Millions of employees and volunteers will no longer have to apply for a new criminal records check each time they apply for a job, the Home Office has announced.
Individuals will only have to apply once to the Disclosure and Barring Service (DBS) for a certificate and then with consent organisations will be able to use a new online service for an instant check to find out whether the document is still valid.
And in a coup for volunteering campaigners, unpaid workers will be able to use the online service for free when they apply for different opportunities. For paid employees, there will be a small annual subscription fee.
Individuals who require a DBS check, which can take up to 28 days to complete, currently have to re-apply for a certificate every time they change jobs or in some cases move workplace.
The move is part of an overhaul of the criminal checks process by the Government. The service will be managed by the DBS, which launched at the start of the month when the Criminal Records Bureau (CRB) and Independent Safeguarding Authority (ISA) were merged.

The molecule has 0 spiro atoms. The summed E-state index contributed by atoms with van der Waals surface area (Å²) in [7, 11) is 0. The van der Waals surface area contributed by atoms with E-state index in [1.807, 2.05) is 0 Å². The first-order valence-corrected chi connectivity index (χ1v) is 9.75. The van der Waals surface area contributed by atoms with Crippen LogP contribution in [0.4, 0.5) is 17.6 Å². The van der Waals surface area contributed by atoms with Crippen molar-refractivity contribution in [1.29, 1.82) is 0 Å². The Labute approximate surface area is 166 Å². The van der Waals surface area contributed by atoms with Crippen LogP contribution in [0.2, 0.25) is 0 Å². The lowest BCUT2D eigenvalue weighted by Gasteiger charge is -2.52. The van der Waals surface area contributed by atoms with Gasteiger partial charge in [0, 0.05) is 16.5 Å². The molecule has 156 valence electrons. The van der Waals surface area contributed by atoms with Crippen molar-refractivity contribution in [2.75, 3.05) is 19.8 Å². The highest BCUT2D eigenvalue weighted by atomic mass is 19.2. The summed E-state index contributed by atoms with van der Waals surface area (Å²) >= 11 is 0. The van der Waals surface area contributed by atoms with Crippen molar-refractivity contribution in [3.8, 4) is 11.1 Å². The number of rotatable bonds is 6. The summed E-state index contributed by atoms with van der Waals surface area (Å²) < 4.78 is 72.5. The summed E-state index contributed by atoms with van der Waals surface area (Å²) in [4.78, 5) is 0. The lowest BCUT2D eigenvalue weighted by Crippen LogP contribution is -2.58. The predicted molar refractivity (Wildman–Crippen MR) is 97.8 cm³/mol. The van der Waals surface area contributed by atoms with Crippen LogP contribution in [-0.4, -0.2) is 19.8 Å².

The initiative is part of a first wave of public services to be moved online by the Government by 2015, which will also include the National Apprenticeship Service, tax self-assessment and registering intellectual property.
Moving services online will save taxpayers up to £1.2 billion by 2015 and around £1.7 billion a year thereafter, the Cabinet Office said.
Volunteering England (VE), which led a campaign against charging unpaid workers to use the new online criminal checks system, said making the service free for volunteers would give them a "hugely important boost". Chief executive Dr Justin Davis Smith said: "This is particularly significant when charities and public services are looking to sustain the enthusiasm for volunteering created by the Olympics and Paralympics."
However, Nick Pickles, director of civil liberties campaign group Big Brother Watch, said the need for reform goes "far beyond" making services available online.
He said: "Safety by database still seems to be the popular mindset across Whitehall and far more needs to be done to restore the system to a common sense balance. Until there are legal protections against the over-zealous use of CRB checks and proper reform so cautions and information not tested in court does not ruin people's careers, the CRB system will continue to undermine civil liberties."